At Wood Thilsted we know that diversity delivers excellence. Wherever you are from or whomever you are, your skills, history and experience enable us to deliver better and better solutions for our clients. For this reason on International Women in Engineering Day during Pride month we are proud to be holding our first company-wide symposium on embedding diversity at Wood Thilsted. More on that to follow but in the meantime we sat down with Josie Milner and Marie Laure Descamps to talk a little about their journeys as Engineers.
I’m just back from maternity leave and what is particularly exciting is how far the business has moved forward in this time. My role has always been varied at Wood Thilsted working across a variety of areas in Geotech and this stems from my broad engineering experience over the past 10 years. The global push towards renewable energy has been really positive for offshore wind and it’s great to see the industry developing so quickly. It’s an exciting time!
Why did I become an Engineer?
I’ve been fascinated by the way things work since I was a child, especially when there are multiple solutions to a single problem. This led very naturally to an undergraduate degree in Engineering with a specialism in Geotechnics. I started my career in Australia working in Sydney and Perth with WSP. My early experience was focused on dealing with onshore geo-environmental and geotechnical site assessment. When an opportunity came up to transfer to London I jumped on it and spent a good few years working on projects around the UK as a Resident Site Engineer, Site Manager and undertaking ground modelling for geotechnical design. Onsite work comes with its own set of challenges and so a move into a Geotechnical Design Team in 2016 and two year secondment to Orsted enabled me to apply my extensive onshore experience to the offshore sector.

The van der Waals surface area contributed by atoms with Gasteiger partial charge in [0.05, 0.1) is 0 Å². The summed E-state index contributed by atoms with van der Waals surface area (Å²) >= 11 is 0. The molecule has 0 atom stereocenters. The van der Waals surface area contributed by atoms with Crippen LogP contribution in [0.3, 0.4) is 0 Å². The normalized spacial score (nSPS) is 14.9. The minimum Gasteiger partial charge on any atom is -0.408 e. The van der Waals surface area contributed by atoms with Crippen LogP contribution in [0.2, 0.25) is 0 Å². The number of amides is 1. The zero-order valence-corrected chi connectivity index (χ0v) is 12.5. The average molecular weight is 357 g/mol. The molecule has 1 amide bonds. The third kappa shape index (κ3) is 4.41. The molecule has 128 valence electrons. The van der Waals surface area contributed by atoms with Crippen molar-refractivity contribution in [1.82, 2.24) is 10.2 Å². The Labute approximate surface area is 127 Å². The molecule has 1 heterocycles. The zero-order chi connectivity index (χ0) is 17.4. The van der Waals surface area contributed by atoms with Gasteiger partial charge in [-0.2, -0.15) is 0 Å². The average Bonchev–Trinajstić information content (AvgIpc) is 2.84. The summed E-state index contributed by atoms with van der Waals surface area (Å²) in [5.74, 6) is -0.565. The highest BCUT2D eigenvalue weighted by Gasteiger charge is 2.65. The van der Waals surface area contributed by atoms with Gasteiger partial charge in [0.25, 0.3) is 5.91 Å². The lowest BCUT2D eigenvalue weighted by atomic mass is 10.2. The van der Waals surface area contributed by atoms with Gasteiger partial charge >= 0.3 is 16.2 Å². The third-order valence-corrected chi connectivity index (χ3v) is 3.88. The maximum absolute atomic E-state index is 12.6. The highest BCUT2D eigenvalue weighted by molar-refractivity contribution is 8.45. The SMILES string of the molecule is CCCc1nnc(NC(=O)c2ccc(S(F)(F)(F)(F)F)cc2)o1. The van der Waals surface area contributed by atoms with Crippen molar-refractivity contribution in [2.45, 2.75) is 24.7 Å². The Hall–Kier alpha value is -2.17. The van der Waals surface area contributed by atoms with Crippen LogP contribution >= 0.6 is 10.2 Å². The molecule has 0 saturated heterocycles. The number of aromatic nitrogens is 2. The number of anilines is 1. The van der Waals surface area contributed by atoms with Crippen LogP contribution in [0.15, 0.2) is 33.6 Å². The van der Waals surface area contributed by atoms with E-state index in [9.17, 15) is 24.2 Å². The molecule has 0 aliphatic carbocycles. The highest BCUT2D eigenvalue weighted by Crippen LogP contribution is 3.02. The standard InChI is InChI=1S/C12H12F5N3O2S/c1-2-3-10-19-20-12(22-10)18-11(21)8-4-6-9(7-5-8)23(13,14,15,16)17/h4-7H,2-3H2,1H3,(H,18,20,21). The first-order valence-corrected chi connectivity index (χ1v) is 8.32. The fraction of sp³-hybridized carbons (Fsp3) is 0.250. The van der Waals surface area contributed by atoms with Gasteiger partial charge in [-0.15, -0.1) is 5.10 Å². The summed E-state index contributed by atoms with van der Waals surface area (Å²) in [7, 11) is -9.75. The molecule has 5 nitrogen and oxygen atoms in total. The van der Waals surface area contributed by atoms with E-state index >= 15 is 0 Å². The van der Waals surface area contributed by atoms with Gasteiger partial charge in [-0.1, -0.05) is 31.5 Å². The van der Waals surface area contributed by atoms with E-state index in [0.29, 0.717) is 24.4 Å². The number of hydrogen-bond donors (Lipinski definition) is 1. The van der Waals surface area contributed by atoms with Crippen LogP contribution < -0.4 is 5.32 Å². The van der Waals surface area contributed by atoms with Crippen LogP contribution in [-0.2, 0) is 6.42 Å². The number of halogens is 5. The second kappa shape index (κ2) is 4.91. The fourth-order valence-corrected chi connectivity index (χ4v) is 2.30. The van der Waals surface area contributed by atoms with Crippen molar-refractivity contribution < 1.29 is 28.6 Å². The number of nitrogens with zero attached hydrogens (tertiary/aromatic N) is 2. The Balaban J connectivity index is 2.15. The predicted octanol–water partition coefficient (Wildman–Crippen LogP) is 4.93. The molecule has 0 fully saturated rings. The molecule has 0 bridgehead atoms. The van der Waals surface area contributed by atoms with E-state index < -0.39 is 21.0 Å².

That in turn led me to join Wood Thilsted as one of the first 20 people in the business. For me it’s the diversity that makes Engineering such a great place to be. When I say diversity, I mean diversity of challenges, diversity of projects, diversity of skills and diversity of people – coming together to make the great, better.
What excites me?
Simply put, its problem solving and the global nature of our work. Wood Thilsted is an engineering business that is always looking at things differently. Just because there is an established solution doesn’t mean a solution can’t be improved or rethought. This autonomy and our variety of work brings stimulation and interest to every day.
The first offshore wind farm was built in 1991 so in the grand scheme of engineering, this sector is relatively young. The technology is also developing at an amazing pace engaging a vast range of specialists who work together to continuously adapt our methods and designs to new ground conditions, bigger turbines and deeper waters. I really enjoy working in this developing industry, within a diverse project team which gives us the opportunity to share and value our different experience, view problems from different perspectives and ultimately, develop unique, robust and technically excellent solutions for our clients.
What am I working on?
Over the last few years at Wood Thilsted I’ve worked on a number of offshore wind projects preparing the geotechnical inputs to support projects from concept planning through to detailed design. My most recent work involves site investigation scoping, procurement and management in regions new to offshore wind such as Vietnam, Japan and the Mediterranean. I am also the Geotechnical Lead for a large scale site investigation offshore Massachusetts, USA. I have also been lucky enough to be a part of the Vineyard Wind project since 2018 - this will be the first commercial scale offshore wind project for the USA!